Six design principles for artificial intelligence in the digital enterprise

Artificial intelligence (AI) is able to augment and automate decisions or tasks currently performed by humans, making it an indispensable tool for the digital transformation of businesses. With the help of AI, organizations can hope to reduce labor costs, generate new business models, and generally streamline processes and improve customer service standards. Nevertheless, it is important to remain pragmatic in the approach, because the vast majority of AI technologies are still in their infancy.

To overcome this problem of AI technology immaturity, CIOs must ensure that applications intended to serve a strategic business purpose, such as maximizing revenue or scaling certain services, are designed for a strategic effect.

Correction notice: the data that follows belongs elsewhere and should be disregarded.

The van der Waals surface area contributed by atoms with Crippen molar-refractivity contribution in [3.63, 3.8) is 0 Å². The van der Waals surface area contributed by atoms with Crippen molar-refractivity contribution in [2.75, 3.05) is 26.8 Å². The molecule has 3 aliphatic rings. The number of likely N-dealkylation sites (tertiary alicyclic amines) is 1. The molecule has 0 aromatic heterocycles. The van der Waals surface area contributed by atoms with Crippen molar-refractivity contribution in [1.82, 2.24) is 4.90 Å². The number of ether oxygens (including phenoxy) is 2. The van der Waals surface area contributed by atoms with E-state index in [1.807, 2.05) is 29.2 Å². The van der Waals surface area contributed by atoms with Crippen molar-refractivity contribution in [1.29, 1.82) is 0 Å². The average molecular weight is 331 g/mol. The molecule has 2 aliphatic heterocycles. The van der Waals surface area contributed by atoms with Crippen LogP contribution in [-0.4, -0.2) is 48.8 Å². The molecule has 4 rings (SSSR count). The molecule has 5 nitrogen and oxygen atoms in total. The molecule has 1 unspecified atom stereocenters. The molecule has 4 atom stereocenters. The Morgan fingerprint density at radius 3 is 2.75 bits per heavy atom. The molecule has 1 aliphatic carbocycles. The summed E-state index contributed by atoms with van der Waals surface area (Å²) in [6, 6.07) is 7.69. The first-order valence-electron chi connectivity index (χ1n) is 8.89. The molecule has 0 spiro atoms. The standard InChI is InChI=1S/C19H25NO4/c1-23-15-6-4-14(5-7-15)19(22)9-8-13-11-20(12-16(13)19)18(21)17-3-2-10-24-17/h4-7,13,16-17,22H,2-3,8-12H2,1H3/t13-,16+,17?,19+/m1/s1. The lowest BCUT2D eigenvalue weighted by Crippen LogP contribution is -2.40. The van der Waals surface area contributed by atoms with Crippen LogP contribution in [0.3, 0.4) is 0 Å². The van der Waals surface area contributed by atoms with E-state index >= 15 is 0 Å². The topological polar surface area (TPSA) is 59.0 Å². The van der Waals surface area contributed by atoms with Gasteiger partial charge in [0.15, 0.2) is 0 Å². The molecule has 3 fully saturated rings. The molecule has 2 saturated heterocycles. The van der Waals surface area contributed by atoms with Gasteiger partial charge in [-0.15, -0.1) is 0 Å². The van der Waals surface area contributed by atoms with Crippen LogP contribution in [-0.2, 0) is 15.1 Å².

Gartner has identified and described six design principles to help CIOs evaluate every AI application offering with strategic intent. These are apps meant to help drive business results, not just operational improvements. Applications do not need to adhere to the six principles. However, designs that show less than two principles should be reconsidered.

Design principle no. 1: Anticipate the future

When applied to the digital business, AI generates information that directly leads to business execution. Strategic AI solutions are able to deliver granular information that can suggest how particular customers or markets will behave in specific situations in the future, and what the business can do to influence their decisions. If an application can provide proven and reliable information, it will reap the rewards of being adopted and used by more companies to guide future execution systems.